To increase the activity of Rhizomucor miehei lipase (RML) in organic solvent, multiple sequence alignments and rational site-directed mutagenesis were used to create RML variants. The obtained proteins were surface-displayed on Pichia pastoris by fusion to Flo1p as an anchor protein. The synthetic activity of four variants showed from 1.1- to 5-fold the activity of native lipase in an esterification reaction in heptane with alcohol and caproic acid as substrates. The increase in esterification activity may be attributed to the four mutations changing the flexibility of RML or facilitating the reaction. In conclusion, this method demonstrated that multiple sequence alignments and rational site-directed mutagenesis combined with yeast display technology is a faster and more effective means of obtaining high-efficiency esterification lipase variants compared with previous similar methods.
[Show abstract][Hide abstract] ABSTRACT: Polyhydroxyalkanoates (PHAs) are biodegradable and biocompatible polyesters that can potentially replace certain plastics derived from petroleum. PHAs can be produced using a combination of renewable feedstocks and biological methods. Native and recombinant microorganisms have been generally used for making PHAs via fermentation processes. As much as 90 % of the microbial dry mass may accumulate as PHAs. A range of PHAs has been produced using fermentation methods, including copolymers and block copolymers. Alternative production schemes based on genetically modified plants are becoming established and may become the preferred route for producing certain PHAs. Production in plants is likely to be inexpensive compared to production by fermentation, but it does not appear to be as versatile as microbial synthesis in terms of the range of products that may be generated. Cell-free enzymatic production of PHAs in vitro is receiving increasing attention and may become the preferred route to some specialty products. This review discusses the recent advances in production of polyhydroxyalkanoates by the various methods. Methods of recovering the polymer from microbial biomass are reviewed. Established and emerging applications of PHAs are discussed.
Journal of Polymers and the Environment 06/2012; 21(2). DOI:10.1007/s10924-012-0527-1 · 1.67 Impact Factor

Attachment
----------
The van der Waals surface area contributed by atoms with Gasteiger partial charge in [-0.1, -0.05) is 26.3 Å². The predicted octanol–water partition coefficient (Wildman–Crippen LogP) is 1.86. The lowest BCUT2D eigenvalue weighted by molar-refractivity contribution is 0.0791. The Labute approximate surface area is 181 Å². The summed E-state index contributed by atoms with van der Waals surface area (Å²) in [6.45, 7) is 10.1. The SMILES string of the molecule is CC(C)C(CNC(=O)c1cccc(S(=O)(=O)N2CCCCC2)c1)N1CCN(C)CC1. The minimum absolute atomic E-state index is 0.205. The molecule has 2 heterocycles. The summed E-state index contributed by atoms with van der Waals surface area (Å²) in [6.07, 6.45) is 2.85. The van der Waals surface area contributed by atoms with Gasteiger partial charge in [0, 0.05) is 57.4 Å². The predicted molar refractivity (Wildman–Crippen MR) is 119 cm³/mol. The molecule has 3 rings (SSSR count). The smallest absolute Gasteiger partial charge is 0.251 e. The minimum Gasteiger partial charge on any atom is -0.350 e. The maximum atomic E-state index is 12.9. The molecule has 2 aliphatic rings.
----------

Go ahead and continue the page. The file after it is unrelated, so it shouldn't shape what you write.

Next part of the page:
[Show abstract][Hide abstract] ABSTRACT: Since its first application to antibody engineering 15 years ago, yeast display technology has been developed into a highly potent tool for both affinity maturing lead molecules and isolating novel antibodies and antibody-like species. Robust approaches to the creation of diversity, construction of yeast libraries, and library screening or selection have been elaborated, improving the quality of engineered molecules and certainty of success in an antibody engineering campaign and positioning yeast display as one of the premier antibody engineering technologies currently in use. Here, we summarize the history of antibody engineering by yeast surface display, approaches used in its application, and a number of examples highlighting the utility of this method for antibody engineering.
Archives of Biochemistry and Biophysics 03/2012; 526(2):99-106. DOI:10.1016/j.abb.2012.03.009 · 3.02 Impact Factor
[Show abstract][Hide abstract] ABSTRACT: Lipases have received great attention as industrial biocatalysts in areas like oils and fats processing, detergents, baking, cheese making, surface cleaning, or fine chemistry [1,2]. They can catalyse reactions of insoluble substrates at the lipid-water interface, preserving their catalytic activity in organic solvents . This makes of lipases powerful tools for catalysing not only hydrolysis, but also various reverse reactions such as esterification, transesterification, aminolysis, or thiotransesterifications in anhydrous organic solvents [4,5]. Moreover, lipases catalyse reactions with high specificity, regio and enantioselectivity, becoming the most used enzymes in synthetic organic chemistry . Therefore, they display important advantages over classical catalysts, as they can catalyse reactions with reduced side products, lowered waste treatment costs, and under mild temperature and pressure conditions . Accordingly, the use of lipases holds a great promise for green and economical process chemistry [8,9]. However, performance of a lipase is not always sufficient for an industrial application  and most enzymes have sub-optimal properties for processing conditions . In fact, there are still disproportionally few examples of commercial scale applications of such biocatalysts in the manufacture of fine chemicals. In order to improve enzyme-mediated process efficiency, two different pathways can be followed: i) fitting the process to the available biocatalyst by medium engineering or modification of the manufacturing system to suit the sensitivities of the biocatalyst , or ii) obtaining better biocatalysts through different strategies that can be run in parallel . These strategies (Figure 1) include the exploration of biodiversity to expand the sources and number of new biocatalysts, immobilization of existing enzymes, reaction conditions modification [12,13], or the proper modification of these biocatalysts to get the most suitable variant for a defined industrial process . In this case the use of rational protein design to improve enzymes for which the 3D structure has been elucidated or homology-modelled , or the use of directed evolution can provide optimal biocatalysts .
Computational and Structural Biotechnology Journal 09/2012; 2(3):e201209005. DOI:10.5936/csbj.201209005
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